Geoff Trenwith was a kind and charitable man who was enjoying retirement after running a successful cycling business when he became the victim of a “craven and brutal assault” at the hands of his close friend, the Supreme Court has heard.
- Geoff Trenwith died in hospital from a brain haemorrhage in 2017
- The 66-year-old was on a holiday when his close friend punched him a number of times after an argument
- John Henry Victor Watson, 46, pleaded guilty to manslaughter
The 66-year-old, who owned Henley Cycles, was on a caravan holiday with his partner Janice and their friends John and Michelle Watson at Rapid Bay in May 2017 when an argument broke out between the two men.
Defence lawyer Anthony Allen said both men had been drinking when Mr Watson lost his temper, and punched Mr Trenwith a number of times to his head and face.
“It all happened very quickly, so quickly the deceased did not have time to defend himself — and importantly, there is no lawful justification for what happened,” he said.
Mr Trenwith collapsed two days later and was rushed to hospital unconscious where he died the following week from a brain haemorrhage.
Son had to turn off his dad’s life support
In his victim impact statement, Samuel Trenwith said he had to make the devasting decision to turn his father’s life support off.
Geoff Trenwith (right) collapsed two days after being punched a number of times by his close friend. (Supplied)
“Seeing my dad in hospital was such a shock, his face was battered, bruised and swollen, he was hooked up to a life support machine that had monitors, wires and tubes keeping him alive, I didn’t recognise him,” he said.
“This vision is one of the ways I will remember my dad forever.”
He said his father was fit, healthy and young at heart.
“He was so willing to give up his time to help others, he was so proud to help Ronald McDonald House Charities Ride for Sick Kids,” he said.
“I will never see him for birthdays, Father’s Days or at Christmas time; he will miss out on exciting moments in my life.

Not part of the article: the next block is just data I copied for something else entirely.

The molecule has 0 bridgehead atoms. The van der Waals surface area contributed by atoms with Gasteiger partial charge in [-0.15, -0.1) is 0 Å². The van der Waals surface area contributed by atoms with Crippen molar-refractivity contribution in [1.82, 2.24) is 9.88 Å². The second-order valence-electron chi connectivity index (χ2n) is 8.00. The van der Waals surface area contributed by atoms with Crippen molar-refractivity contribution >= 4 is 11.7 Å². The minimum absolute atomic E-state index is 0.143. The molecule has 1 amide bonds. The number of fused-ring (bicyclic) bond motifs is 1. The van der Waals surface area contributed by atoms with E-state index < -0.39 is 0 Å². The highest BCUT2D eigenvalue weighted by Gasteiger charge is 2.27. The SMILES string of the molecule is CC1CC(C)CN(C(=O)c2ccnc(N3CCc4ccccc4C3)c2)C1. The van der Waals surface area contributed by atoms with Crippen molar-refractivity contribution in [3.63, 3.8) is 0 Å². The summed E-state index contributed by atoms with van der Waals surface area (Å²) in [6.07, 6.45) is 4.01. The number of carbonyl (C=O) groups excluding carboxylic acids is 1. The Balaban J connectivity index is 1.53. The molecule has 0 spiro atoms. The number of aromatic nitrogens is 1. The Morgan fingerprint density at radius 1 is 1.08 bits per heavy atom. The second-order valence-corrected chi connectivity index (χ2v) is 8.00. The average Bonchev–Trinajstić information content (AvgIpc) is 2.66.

“I will never get to say, ‘I love you dad’ and never get to hear him reply, ‘I love you mate’.”
Close friend accepts full responsibility
John Henry Victor Watson, 46, pleaded guilty to manslaughter.
Mr Allen said his client had accepted full responsibility for the devastation he had caused.
“This matter is a terrible tragedy for all involved, it includes the loss of a life and another life ruined,” he said.
“It becomes even more tragic given the friendship [they] shared … the men were good friends, sharing a love of camping with each other.”
He said Mr Watson had apologised for what he had done and shook hands with Mr Trenwith before his death.
“He told him he was sorry from the bottom of his heart,” he said.
The court heard the men had shared many “friendly and happy times” around the campfire and that no one had ever lost their temper until this occasion.
Brenton Trenwith said his brother was his “lifelong buddy”, describing him as a kind, generous and supportive man who was loved by all who knew him well.
“His generosity and attitude to all customers and friends was well known in the cycling fraternity,” Mr Trenwith said.
“To be taken in the prime of his life by a craven, brutal assault is very hard for me to reconcile. Violence has no part to play in modern society.”
Justice Martin Hinton revoked Mr Watson’s bail and remanded him in custody to be sentenced this Friday.